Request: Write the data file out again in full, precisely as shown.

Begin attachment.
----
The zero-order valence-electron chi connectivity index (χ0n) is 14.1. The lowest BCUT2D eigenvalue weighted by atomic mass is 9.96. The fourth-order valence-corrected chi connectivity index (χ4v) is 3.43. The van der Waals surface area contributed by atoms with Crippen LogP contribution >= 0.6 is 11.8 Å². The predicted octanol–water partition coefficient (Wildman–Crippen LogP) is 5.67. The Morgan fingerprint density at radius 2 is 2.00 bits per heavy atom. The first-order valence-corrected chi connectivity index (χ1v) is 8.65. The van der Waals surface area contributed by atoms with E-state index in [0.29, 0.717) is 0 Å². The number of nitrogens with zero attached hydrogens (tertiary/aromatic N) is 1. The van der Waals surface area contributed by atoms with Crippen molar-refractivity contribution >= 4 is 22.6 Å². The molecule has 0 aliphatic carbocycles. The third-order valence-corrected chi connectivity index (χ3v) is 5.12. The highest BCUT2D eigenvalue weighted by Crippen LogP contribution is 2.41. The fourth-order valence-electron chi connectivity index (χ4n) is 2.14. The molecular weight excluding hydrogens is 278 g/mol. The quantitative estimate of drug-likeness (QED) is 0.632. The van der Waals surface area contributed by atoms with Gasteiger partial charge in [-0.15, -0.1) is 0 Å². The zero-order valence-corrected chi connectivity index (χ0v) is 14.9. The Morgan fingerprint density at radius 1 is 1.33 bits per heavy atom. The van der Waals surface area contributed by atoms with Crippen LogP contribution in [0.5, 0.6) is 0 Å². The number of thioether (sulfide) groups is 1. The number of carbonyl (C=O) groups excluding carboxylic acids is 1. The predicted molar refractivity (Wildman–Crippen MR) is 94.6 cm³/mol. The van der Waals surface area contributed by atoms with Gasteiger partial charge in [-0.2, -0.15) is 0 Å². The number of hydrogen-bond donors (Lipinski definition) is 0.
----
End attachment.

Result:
The zero-order valence-electron chi connectivity index (χ0n) is 14.1. The lowest BCUT2D eigenvalue weighted by atomic mass is 9.96. The fourth-order valence-corrected chi connectivity index (χ4v) is 3.43. The van der Waals surface area contributed by atoms with Crippen LogP contribution >= 0.6 is 11.8 Å². The predicted octanol–water partition coefficient (Wildman–Crippen LogP) is 5.67. The Morgan fingerprint density at radius 2 is 2.00 bits per heavy atom. The first-order valence-corrected chi connectivity index (χ1v) is 8.65. The van der Waals surface area contributed by atoms with E-state index in [0.29, 0.717) is 0 Å². The number of nitrogens with zero attached hydrogens (tertiary/aromatic N) is 1. The van der Waals surface area contributed by atoms with Crippen molar-refractivity contribution >= 4 is 22.6 Å². The molecule has 0 aliphatic carbocycles. The third-order valence-corrected chi connectivity index (χ3v) is 5.12. The highest BCUT2D eigenvalue weighted by Crippen LogP contribution is 2.41. The fourth-order valence-electron chi connectivity index (χ4n) is 2.14. The molecular weight excluding hydrogens is 278 g/mol. The quantitative estimate of drug-likeness (QED) is 0.632. The van der Waals surface area contributed by atoms with Gasteiger partial charge in [-0.15, -0.1) is 0 Å². The zero-order valence-corrected chi connectivity index (χ0v) is 14.9. The Morgan fingerprint density at radius 1 is 1.33 bits per heavy atom. The van der Waals surface area contributed by atoms with Crippen LogP contribution in [0.5, 0.6) is 0 Å². The number of thioether (sulfide) groups is 1. The number of carbonyl (C=O) groups excluding carboxylic acids is 1. The predicted molar refractivity (Wildman–Crippen MR) is 94.6 cm³/mol. The van der Waals surface area contributed by atoms with Gasteiger partial charge in [-0.2, -0.15) is 0 Å². The number of hydrogen-bond donors (Lipinski definition) is 0.